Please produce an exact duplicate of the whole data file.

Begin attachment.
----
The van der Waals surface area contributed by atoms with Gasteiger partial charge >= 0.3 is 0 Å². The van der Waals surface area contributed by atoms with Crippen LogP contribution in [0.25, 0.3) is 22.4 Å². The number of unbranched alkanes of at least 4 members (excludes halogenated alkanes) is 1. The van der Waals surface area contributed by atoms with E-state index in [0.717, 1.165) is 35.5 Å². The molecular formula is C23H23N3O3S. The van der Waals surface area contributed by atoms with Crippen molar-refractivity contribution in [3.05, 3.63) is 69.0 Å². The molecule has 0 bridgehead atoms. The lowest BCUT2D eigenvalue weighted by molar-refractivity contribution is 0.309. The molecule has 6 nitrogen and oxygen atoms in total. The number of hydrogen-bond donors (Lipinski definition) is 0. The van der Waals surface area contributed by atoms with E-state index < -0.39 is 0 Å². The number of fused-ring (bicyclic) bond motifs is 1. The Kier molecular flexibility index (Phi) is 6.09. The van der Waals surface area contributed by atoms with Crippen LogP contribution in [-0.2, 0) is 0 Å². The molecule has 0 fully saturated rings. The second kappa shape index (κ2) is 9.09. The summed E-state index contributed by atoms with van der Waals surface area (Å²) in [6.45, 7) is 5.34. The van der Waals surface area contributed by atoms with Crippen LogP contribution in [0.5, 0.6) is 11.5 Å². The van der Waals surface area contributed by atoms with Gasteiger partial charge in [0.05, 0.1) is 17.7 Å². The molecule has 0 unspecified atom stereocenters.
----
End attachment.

The van der Waals surface area contributed by atoms with Gasteiger partial charge >= 0.3 is 0 Å². The van der Waals surface area contributed by atoms with Crippen LogP contribution in [0.25, 0.3) is 22.4 Å². The number of unbranched alkanes of at least 4 members (excludes halogenated alkanes) is 1. The van der Waals surface area contributed by atoms with E-state index in [0.717, 1.165) is 35.5 Å². The molecular formula is C23H23N3O3S. The van der Waals surface area contributed by atoms with Crippen molar-refractivity contribution in [3.05, 3.63) is 69.0 Å². The molecule has 0 bridgehead atoms. The lowest BCUT2D eigenvalue weighted by molar-refractivity contribution is 0.309. The molecule has 6 nitrogen and oxygen atoms in total. The number of hydrogen-bond donors (Lipinski definition) is 0. The van der Waals surface area contributed by atoms with E-state index < -0.39 is 0 Å². The number of fused-ring (bicyclic) bond motifs is 1. The Kier molecular flexibility index (Phi) is 6.09. The van der Waals surface area contributed by atoms with Crippen LogP contribution in [-0.2, 0) is 0 Å². The molecule has 0 fully saturated rings. The second kappa shape index (κ2) is 9.09. The summed E-state index contributed by atoms with van der Waals surface area (Å²) in [6.45, 7) is 5.34. The van der Waals surface area contributed by atoms with Crippen LogP contribution in [0.5, 0.6) is 11.5 Å². The van der Waals surface area contributed by atoms with Gasteiger partial charge in [0.05, 0.1) is 17.7 Å². The molecule has 0 unspecified atom stereocenters.